Friday, July 25, 2008

No Show...

When I bought this ewe, I was not aware she was a food processor.
Well not any more than the rest of the sheep anyway.
I subsequently found out that they call this type of sheep a frame type, usually shown blocked or fitted. She is long and lanky (beautiful, yes) but if not fed copious amounts of food will grow out of her skin. In other words, if you don't feed them a lot of grain, they will continue to grow, but they get bony. This is a new one for us. I think we do have another ewe, a suffolk ewe, that is like this, but it just occurred to me that this might be why she has been a 'hard keeper' as well.
We sheared Angel last night, I was hoping that we could block her back up, but having never done that before, it just didn't happen. By the time I got out there to see what was happening, Jari had her half slicked, and I knew she wouldn't be showing today. She is well covered all over except for her hips. I don't think I have ever seen a sheep loose cover in her hips and not in her back. She is still beautiful, just not up to show weight, so Angel will be staying home today, and will be fed like a horse until the Humboldt Co Livestock Show and Sale in Winnemucca over Labor Day.

Speaking of the Humboldt show, as out of towners (we live in Lander Co) in order for our kids to show in the market class and sell their animals at the auction, each of our kids have to bring to the sale a pre-signed bid. Every year the committee lets us know what the minimum bid is (based on the average sale price from the year before) and the kids (read parents of the kids usually) find someone who is generous enough to sign a piece of paper saying they will pay this minimum amount per pound live weight for this child's market animal. This year, the minimum bid for a lamb is $4.53. Think about that. The lamb has to weigh in between 105 and 140 lbs. That is a chunk of change.
I went to school with a very nice guy who is now the owner of Lander Co Physical Therapy, and he has signed Jari's bid for the last four years. He has been outbid every year. He is OK with that, he doesn't even eat lamb (although he wont out and tell me that), in spite of his Basque heritage. And he knows that one day he won't get out bid, so why does he sign the bid? I have told him before when he half jokingly raised his eyebrows at what seems like a huge amount of money to pay for 50 to 60 lbs of lamb in your freezer, "You're not bidding on a lamb, your bidding on a childs future."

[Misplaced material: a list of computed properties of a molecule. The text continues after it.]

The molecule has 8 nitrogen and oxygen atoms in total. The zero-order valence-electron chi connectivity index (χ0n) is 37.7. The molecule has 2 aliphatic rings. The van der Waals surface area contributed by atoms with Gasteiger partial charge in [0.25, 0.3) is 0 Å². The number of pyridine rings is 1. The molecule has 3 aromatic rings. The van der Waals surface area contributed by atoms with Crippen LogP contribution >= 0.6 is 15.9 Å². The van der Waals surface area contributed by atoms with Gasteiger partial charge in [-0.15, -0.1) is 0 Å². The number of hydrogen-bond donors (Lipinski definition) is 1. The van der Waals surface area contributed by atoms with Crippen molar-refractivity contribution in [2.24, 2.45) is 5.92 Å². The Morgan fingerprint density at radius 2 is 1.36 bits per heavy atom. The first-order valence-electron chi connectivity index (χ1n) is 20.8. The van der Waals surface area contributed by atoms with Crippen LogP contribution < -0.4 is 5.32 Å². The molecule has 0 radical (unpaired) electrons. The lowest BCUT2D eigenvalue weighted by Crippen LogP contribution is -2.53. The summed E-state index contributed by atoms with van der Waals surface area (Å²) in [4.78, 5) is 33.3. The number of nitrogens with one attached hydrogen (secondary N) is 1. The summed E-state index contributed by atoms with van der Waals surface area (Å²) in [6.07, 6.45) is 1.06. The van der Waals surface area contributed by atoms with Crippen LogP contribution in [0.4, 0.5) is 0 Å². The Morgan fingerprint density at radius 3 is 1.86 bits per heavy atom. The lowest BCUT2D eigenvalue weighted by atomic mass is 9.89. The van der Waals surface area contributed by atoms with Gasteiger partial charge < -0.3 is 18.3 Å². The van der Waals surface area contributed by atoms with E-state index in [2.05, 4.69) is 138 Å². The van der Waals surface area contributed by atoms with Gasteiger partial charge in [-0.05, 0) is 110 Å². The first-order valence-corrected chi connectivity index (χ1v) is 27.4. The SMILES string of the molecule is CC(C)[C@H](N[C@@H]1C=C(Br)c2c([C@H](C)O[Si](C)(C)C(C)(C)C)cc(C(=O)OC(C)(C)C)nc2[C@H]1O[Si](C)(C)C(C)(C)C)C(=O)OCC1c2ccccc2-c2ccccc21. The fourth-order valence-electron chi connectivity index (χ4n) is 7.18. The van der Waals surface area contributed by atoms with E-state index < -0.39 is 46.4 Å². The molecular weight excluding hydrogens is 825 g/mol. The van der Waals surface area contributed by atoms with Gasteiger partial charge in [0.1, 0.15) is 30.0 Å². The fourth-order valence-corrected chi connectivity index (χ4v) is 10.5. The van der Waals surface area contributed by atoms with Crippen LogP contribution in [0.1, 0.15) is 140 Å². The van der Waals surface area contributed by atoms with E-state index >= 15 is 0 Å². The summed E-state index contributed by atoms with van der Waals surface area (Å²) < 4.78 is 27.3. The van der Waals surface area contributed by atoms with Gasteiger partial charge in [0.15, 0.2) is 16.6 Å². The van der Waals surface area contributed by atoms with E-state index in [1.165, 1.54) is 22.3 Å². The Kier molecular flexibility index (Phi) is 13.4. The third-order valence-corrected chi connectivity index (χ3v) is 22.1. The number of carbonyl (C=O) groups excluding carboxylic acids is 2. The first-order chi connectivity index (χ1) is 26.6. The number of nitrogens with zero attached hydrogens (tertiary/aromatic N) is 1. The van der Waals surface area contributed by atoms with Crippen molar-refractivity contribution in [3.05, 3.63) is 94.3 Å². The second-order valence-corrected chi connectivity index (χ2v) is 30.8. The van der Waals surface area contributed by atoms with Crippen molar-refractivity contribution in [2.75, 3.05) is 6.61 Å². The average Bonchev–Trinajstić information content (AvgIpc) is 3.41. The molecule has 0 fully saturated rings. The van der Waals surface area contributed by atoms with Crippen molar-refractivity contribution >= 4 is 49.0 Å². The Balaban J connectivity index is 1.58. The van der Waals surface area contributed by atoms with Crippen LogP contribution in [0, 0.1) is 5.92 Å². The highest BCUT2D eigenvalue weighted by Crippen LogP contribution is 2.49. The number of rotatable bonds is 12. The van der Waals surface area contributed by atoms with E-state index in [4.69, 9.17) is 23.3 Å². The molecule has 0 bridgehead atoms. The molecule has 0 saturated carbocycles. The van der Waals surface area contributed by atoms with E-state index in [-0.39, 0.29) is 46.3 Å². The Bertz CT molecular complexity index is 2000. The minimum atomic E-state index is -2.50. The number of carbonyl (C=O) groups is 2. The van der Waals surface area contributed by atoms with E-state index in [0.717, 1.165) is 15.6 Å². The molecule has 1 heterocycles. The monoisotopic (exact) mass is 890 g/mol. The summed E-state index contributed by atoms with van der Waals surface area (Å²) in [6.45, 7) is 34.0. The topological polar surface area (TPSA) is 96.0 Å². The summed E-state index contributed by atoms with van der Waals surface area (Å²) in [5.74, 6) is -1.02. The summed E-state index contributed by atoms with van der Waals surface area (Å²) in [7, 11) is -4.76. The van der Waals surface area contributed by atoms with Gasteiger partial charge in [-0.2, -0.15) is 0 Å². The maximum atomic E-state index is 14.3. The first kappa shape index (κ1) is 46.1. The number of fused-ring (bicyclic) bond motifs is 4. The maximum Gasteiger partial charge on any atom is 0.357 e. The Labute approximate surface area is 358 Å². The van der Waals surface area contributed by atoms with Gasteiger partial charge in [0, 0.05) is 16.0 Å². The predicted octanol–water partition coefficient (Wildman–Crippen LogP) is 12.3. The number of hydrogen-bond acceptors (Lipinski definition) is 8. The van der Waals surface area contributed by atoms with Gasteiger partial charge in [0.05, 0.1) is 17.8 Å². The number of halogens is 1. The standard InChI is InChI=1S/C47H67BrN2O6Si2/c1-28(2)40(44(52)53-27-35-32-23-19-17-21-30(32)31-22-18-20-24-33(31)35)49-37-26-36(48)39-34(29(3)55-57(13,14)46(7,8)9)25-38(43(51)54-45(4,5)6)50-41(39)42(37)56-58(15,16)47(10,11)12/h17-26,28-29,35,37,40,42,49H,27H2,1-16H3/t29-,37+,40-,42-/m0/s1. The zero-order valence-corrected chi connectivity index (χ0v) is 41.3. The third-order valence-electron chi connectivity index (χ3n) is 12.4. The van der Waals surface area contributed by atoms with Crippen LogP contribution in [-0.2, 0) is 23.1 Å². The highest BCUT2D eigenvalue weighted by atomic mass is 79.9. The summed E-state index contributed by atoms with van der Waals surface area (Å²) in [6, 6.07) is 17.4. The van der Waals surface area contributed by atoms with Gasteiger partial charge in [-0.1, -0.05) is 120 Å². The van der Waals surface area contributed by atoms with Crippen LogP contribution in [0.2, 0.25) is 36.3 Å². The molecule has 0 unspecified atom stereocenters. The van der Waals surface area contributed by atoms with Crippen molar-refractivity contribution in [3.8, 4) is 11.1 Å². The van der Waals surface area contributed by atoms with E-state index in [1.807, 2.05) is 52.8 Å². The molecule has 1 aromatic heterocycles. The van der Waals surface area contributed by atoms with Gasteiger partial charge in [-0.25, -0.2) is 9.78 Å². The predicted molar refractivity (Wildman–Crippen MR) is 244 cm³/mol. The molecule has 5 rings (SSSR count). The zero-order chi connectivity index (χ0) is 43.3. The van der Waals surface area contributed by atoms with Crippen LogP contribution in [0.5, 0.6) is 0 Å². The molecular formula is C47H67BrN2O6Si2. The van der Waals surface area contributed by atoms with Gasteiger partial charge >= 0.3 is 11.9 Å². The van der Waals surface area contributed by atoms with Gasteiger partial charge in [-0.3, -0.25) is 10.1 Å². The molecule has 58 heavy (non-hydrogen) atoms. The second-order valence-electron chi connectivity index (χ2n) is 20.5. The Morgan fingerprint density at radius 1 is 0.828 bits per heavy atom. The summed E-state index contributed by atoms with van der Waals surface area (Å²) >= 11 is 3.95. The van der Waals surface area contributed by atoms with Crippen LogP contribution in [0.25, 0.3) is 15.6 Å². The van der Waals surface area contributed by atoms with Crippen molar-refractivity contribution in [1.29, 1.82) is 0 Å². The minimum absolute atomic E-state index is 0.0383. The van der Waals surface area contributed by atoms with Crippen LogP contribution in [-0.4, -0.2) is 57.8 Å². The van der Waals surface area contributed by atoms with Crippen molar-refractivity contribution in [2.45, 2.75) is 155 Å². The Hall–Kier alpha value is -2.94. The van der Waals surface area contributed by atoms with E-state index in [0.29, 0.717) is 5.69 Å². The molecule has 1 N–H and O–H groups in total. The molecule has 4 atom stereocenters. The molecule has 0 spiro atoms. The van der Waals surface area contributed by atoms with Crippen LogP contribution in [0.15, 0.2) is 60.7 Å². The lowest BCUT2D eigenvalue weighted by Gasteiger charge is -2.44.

I guess where I am going with this, I don't know how many people Jari and I and other 4-H kids in the past few years have approached about signing a pre bid, all of them affluent people in our community, that have said something to the affect of "wow, that is a lot of money, I dont think I can do that". Now granted I dont know what their situation is, I dont know what is going on in their bank accounts, but common folks! This is tax deductable! If you pay $700 for a lamb, you can deduct anything over the current market price of lamb, which right now (and for the last few years) has been about $125!
So, if you can, if you have the means and you have never done it before, even if you don't eat lamb! Support a 4-Her or an FFAer. These kids do work hard on their projects, they put a lot of effort into getting the right animal and making it show ready.

Jumping of my box now...

1 comment:

Sharon said...

Where would 4-Hers be without sponsors?! I hope that vision isn't shrinking. I was so lucky - pre-bids didn't exist in my day and my parents vet always bought my sheep at auction. I guess I'm wearing blinders but I sure hope that FFA and 4-H kids don't get lost in the current financial scare.